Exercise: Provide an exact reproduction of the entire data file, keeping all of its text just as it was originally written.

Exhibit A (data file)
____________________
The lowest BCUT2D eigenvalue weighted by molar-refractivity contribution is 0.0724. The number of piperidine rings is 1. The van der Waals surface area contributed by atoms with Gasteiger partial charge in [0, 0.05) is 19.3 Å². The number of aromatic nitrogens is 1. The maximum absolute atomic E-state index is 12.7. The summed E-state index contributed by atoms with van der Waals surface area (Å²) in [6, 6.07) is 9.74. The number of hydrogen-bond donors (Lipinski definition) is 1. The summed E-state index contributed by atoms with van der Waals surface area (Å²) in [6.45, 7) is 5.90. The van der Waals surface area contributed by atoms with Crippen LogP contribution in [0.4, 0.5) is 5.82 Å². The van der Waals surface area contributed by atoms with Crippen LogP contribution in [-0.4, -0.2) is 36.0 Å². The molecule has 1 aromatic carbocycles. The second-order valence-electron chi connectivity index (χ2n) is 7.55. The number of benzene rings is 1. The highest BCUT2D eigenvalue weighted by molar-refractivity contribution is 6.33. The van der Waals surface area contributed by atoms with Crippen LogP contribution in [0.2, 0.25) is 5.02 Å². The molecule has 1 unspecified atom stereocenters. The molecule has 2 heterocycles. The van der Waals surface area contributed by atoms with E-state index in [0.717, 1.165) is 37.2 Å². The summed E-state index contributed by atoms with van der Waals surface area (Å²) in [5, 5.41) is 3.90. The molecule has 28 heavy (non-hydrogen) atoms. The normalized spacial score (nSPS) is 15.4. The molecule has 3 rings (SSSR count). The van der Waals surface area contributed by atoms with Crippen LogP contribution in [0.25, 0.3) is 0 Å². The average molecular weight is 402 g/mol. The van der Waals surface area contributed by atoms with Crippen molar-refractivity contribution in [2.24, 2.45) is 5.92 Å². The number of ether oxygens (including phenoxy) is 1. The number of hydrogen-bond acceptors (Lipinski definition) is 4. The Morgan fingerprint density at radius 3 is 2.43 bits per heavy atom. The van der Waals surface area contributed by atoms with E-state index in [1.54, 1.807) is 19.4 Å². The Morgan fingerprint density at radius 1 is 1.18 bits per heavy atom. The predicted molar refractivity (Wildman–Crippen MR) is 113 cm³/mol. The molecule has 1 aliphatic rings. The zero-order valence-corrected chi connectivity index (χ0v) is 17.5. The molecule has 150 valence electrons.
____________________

The lowest BCUT2D eigenvalue weighted by molar-refractivity contribution is 0.0724. The number of piperidine rings is 1. The van der Waals surface area contributed by atoms with Gasteiger partial charge in [0, 0.05) is 19.3 Å². The number of aromatic nitrogens is 1. The maximum absolute atomic E-state index is 12.7. The summed E-state index contributed by atoms with van der Waals surface area (Å²) in [6, 6.07) is 9.74. The number of hydrogen-bond donors (Lipinski definition) is 1. The summed E-state index contributed by atoms with van der Waals surface area (Å²) in [6.45, 7) is 5.90. The van der Waals surface area contributed by atoms with Crippen LogP contribution in [0.4, 0.5) is 5.82 Å². The van der Waals surface area contributed by atoms with Crippen LogP contribution in [-0.4, -0.2) is 36.0 Å². The molecule has 1 aromatic carbocycles. The second-order valence-electron chi connectivity index (χ2n) is 7.55. The number of benzene rings is 1. The highest BCUT2D eigenvalue weighted by molar-refractivity contribution is 6.33. The van der Waals surface area contributed by atoms with Crippen LogP contribution in [0.2, 0.25) is 5.02 Å². The molecule has 1 unspecified atom stereocenters. The molecule has 2 heterocycles. The van der Waals surface area contributed by atoms with E-state index in [0.717, 1.165) is 37.2 Å². The summed E-state index contributed by atoms with van der Waals surface area (Å²) in [5, 5.41) is 3.90. The molecule has 28 heavy (non-hydrogen) atoms. The normalized spacial score (nSPS) is 15.4. The molecule has 3 rings (SSSR count). The van der Waals surface area contributed by atoms with Crippen LogP contribution in [0.25, 0.3) is 0 Å². The average molecular weight is 402 g/mol. The van der Waals surface area contributed by atoms with Crippen molar-refractivity contribution in [2.24, 2.45) is 5.92 Å². The number of ether oxygens (including phenoxy) is 1. The number of hydrogen-bond acceptors (Lipinski definition) is 4. The Morgan fingerprint density at radius 3 is 2.43 bits per heavy atom. The van der Waals surface area contributed by atoms with E-state index in [1.54, 1.807) is 19.4 Å². The Morgan fingerprint density at radius 1 is 1.18 bits per heavy atom. The predicted molar refractivity (Wildman–Crippen MR) is 113 cm³/mol. The molecule has 1 aliphatic rings. The zero-order valence-corrected chi connectivity index (χ0v) is 17.5. The molecule has 150 valence electrons.